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The Popular History of England: Of Society and Government from ..., Volumer 1-4
Uten tilgangsbegrensning - 1880
The Popular History of England, 3: An Illustrated History of Society and ...
Uten tilgangsbegrensning - 1857
ambassador amongst army bishop bishop of Winchester Bothwell Burleigh Calais called castle cause Cecil Charles church command Commons conspiracy Council court Cranmer crown danger Darnley Davison death declared desire doubt duke duke of Guise earl Edward Elizabeth enemy England English Essex execution favour fleet force France French gentlemen hath held Henry Henry VIII heretics honour impotent poor Ireland James Jesuits justice king king's kingdom labour lady lady Catherine Grey lady Jane Grey land letter liberty London lord majesty majesty's marriage Mary Mary's ministers Murray nation never nobles opinions parliament passed person Philip prince prisoner proceedings proclamation Protestant Protestantism Puritans queen of Scots Raleigh realm received Reformation refused reign religion Roman Catholic says Scotland Scottish sent ships Somerset sovereign Spain Spaniards Spanish spirit statute Strafford subjects Thomas throne told Tower town treason trial Tytler unto Walsingham Westminster whilst
Side 222 - I know I have the body of a weak and feeble woman. But I have the heart and stomach of a king, and of a king of England, too...
Side 222 - I am come amongst you, as you see, at this time, not for my recreation and disport, but being resolved, in the midst and heat of the battle, to live or die amongst you all, to lay down for my God, and for my kingdom, and for my people, my honour and my blood, even in the dust.
Side 184 - In which sad progress, passing along by the rest of the army where his uncle — the general — was, and being thirsty with excess of bleeding, he called for drink, which was presently brought him; but as he was putting the bottle to his mouth he saw a poor soldier carried along, who had eaten his last at the same feast, ghastly casting up his eyes at the bottle; which Sir Philip perceiving, took it from his head before he drank, and delivered it to the poor man with these words: 'Thy necessity...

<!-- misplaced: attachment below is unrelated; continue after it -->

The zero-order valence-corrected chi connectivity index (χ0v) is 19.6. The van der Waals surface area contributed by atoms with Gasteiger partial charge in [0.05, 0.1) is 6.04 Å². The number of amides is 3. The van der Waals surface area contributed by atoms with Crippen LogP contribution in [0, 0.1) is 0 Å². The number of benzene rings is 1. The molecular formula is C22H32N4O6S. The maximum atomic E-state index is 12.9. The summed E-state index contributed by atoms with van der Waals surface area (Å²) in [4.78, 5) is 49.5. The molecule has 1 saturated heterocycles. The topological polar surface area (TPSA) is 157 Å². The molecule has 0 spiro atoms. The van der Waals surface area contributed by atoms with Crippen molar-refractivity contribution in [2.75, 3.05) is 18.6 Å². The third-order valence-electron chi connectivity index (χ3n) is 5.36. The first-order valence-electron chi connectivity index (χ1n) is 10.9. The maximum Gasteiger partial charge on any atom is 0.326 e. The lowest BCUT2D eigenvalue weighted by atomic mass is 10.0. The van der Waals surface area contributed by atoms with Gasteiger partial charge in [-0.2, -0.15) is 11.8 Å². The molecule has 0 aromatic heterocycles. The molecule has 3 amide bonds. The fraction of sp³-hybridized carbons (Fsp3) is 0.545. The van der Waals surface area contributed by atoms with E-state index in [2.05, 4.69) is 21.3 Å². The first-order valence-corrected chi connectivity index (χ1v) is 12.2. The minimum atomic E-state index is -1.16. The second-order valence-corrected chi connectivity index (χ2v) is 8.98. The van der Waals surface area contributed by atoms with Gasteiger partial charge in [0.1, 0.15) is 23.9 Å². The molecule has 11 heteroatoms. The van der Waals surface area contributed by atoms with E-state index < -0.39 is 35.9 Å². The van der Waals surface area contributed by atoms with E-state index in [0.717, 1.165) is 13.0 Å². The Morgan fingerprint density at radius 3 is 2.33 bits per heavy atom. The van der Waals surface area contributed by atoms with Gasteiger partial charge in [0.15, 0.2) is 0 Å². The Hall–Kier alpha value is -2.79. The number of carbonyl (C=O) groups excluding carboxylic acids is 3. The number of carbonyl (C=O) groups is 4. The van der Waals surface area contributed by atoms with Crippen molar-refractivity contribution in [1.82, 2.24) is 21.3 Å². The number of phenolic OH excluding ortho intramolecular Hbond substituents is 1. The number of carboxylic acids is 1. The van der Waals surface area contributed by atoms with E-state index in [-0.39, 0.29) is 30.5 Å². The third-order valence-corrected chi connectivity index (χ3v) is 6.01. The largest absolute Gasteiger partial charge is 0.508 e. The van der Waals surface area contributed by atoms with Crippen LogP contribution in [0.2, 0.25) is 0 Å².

Side 113 - An Act restoring to the Crown the Ancient Jurisdiction over the State Ecclesiastical and Spiritual, and abolishing all Foreign Power repugnant to the same ;
Side 487 - Behold now this vast city, a city of refuge, the mansion-house of liberty, encompassed and surrounded with his protection ; the shop of war hath not there more anvils and hammers working, to fashion out the plates and instruments of armed justice in defence of beleaguered truth, than there be pens and heads there, sitting by their studious lamps, musing, searching, revolving new notions and ideas wherewith to present, as with their homage and their fealty, the approaching reformation...
Side 222 - Europe, should dare to invade the borders of my realm; to which, rather than any dishonour shall grow by me, I myself will take up arms; I myself will be your general, judge, and rewarder of every one of your virtues in the field. I know already for your forwardness you have deserved rewards and crowns, and we do assure you, on the word of a prince, they shall be duly paid you.
Side 92 - I renounce and refuse as things written with my hand contrary to the truth, which I thought in my heart, and written for fear of death, and to save my life if it might be ; and that is all such bills...
Side 91 - And now I come to the great thing that troubleth my conscience more than any other thing that ever I said or did in my life, and that is, the setting abroad of writings contrary to the truth which here now I renounce and refuse as things written with my hand, contrary to the truth which I thought in my heart, and writ for fear of death, and to save my life...